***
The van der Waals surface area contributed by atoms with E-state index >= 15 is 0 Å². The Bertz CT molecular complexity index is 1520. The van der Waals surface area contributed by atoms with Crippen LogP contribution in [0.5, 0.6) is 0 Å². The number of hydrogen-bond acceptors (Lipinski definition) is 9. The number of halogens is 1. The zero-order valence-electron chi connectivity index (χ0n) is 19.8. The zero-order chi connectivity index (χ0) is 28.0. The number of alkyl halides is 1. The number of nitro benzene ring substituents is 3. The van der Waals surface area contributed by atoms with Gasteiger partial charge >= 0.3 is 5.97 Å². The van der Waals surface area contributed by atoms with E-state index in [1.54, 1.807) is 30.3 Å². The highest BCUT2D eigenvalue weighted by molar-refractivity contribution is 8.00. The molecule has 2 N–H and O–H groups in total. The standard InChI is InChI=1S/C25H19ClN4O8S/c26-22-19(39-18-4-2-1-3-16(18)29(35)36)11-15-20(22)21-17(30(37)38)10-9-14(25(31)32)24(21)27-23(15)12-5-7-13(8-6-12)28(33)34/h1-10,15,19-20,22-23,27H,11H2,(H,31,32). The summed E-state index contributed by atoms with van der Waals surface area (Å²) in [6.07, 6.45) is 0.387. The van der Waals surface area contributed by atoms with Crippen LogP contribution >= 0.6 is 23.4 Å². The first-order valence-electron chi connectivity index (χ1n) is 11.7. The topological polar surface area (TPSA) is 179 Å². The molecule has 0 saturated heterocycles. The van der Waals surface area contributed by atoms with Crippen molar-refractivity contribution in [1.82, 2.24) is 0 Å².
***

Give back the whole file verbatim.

The van der Waals surface area contributed by atoms with E-state index >= 15 is 0 Å². The Bertz CT molecular complexity index is 1520. The van der Waals surface area contributed by atoms with Crippen LogP contribution in [0.5, 0.6) is 0 Å². The number of hydrogen-bond acceptors (Lipinski definition) is 9. The number of halogens is 1. The zero-order valence-electron chi connectivity index (χ0n) is 19.8. The zero-order chi connectivity index (χ0) is 28.0. The number of alkyl halides is 1. The number of nitro benzene ring substituents is 3. The van der Waals surface area contributed by atoms with Gasteiger partial charge >= 0.3 is 5.97 Å². The van der Waals surface area contributed by atoms with E-state index in [1.54, 1.807) is 30.3 Å². The highest BCUT2D eigenvalue weighted by molar-refractivity contribution is 8.00. The molecule has 2 N–H and O–H groups in total. The standard InChI is InChI=1S/C25H19ClN4O8S/c26-22-19(39-18-4-2-1-3-16(18)29(35)36)11-15-20(22)21-17(30(37)38)10-9-14(25(31)32)24(21)27-23(15)12-5-7-13(8-6-12)28(33)34/h1-10,15,19-20,22-23,27H,11H2,(H,31,32). The summed E-state index contributed by atoms with van der Waals surface area (Å²) in [6.07, 6.45) is 0.387. The van der Waals surface area contributed by atoms with Crippen LogP contribution >= 0.6 is 23.4 Å². The first-order valence-electron chi connectivity index (χ1n) is 11.7. The topological polar surface area (TPSA) is 179 Å². The molecule has 0 saturated heterocycles. The van der Waals surface area contributed by atoms with Crippen molar-refractivity contribution in [1.82, 2.24) is 0 Å².